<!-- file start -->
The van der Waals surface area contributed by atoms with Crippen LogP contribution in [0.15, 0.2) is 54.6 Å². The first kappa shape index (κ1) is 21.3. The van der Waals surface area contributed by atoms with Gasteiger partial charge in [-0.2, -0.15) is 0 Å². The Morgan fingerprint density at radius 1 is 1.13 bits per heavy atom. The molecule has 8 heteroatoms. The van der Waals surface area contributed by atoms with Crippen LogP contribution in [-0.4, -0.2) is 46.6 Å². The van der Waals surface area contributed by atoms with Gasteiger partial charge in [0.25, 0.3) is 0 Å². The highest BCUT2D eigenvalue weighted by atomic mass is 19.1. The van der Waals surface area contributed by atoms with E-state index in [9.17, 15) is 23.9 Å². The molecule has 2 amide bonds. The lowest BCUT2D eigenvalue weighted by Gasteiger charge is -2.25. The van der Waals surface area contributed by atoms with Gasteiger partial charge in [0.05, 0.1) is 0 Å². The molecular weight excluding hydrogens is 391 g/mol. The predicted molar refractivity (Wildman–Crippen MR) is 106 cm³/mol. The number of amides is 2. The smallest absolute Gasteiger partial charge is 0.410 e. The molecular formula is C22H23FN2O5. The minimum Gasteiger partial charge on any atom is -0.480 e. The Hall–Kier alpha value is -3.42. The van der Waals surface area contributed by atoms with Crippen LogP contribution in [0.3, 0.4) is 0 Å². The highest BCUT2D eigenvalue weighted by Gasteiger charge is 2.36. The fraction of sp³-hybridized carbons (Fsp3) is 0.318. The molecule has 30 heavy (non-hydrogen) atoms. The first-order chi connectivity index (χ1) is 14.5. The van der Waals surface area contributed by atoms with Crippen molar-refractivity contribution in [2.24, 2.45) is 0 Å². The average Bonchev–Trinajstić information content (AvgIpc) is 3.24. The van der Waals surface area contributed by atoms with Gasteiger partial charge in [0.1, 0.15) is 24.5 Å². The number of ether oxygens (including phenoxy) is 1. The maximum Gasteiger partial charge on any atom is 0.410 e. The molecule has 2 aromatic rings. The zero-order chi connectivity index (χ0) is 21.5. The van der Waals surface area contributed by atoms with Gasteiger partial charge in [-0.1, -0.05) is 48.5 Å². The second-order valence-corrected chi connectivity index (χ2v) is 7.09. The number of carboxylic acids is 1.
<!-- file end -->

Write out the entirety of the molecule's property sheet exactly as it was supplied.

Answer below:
The van der Waals surface area contributed by atoms with Crippen LogP contribution in [0.15, 0.2) is 54.6 Å². The first kappa shape index (κ1) is 21.3. The van der Waals surface area contributed by atoms with Gasteiger partial charge in [-0.2, -0.15) is 0 Å². The Morgan fingerprint density at radius 1 is 1.13 bits per heavy atom. The molecule has 8 heteroatoms. The van der Waals surface area contributed by atoms with Crippen LogP contribution in [-0.4, -0.2) is 46.6 Å². The van der Waals surface area contributed by atoms with Gasteiger partial charge in [0.25, 0.3) is 0 Å². The highest BCUT2D eigenvalue weighted by atomic mass is 19.1. The van der Waals surface area contributed by atoms with E-state index in [9.17, 15) is 23.9 Å². The molecule has 2 amide bonds. The lowest BCUT2D eigenvalue weighted by Gasteiger charge is -2.25. The van der Waals surface area contributed by atoms with Gasteiger partial charge in [0.05, 0.1) is 0 Å². The molecular weight excluding hydrogens is 391 g/mol. The predicted molar refractivity (Wildman–Crippen MR) is 106 cm³/mol. The number of amides is 2. The smallest absolute Gasteiger partial charge is 0.410 e. The molecular formula is C22H23FN2O5. The minimum Gasteiger partial charge on any atom is -0.480 e. The Hall–Kier alpha value is -3.42. The van der Waals surface area contributed by atoms with Crippen LogP contribution in [0.3, 0.4) is 0 Å². The highest BCUT2D eigenvalue weighted by Gasteiger charge is 2.36. The fraction of sp³-hybridized carbons (Fsp3) is 0.318. The molecule has 30 heavy (non-hydrogen) atoms. The first-order chi connectivity index (χ1) is 14.5. The van der Waals surface area contributed by atoms with Crippen molar-refractivity contribution in [2.24, 2.45) is 0 Å². The average Bonchev–Trinajstić information content (AvgIpc) is 3.24. The van der Waals surface area contributed by atoms with Gasteiger partial charge in [0.1, 0.15) is 24.5 Å². The number of ether oxygens (including phenoxy) is 1. The maximum Gasteiger partial charge on any atom is 0.410 e. The molecule has 2 aromatic rings. The zero-order chi connectivity index (χ0) is 21.5. The van der Waals surface area contributed by atoms with Gasteiger partial charge in [-0.1, -0.05) is 48.5 Å². The second-order valence-corrected chi connectivity index (χ2v) is 7.09. The number of carboxylic acids is 1.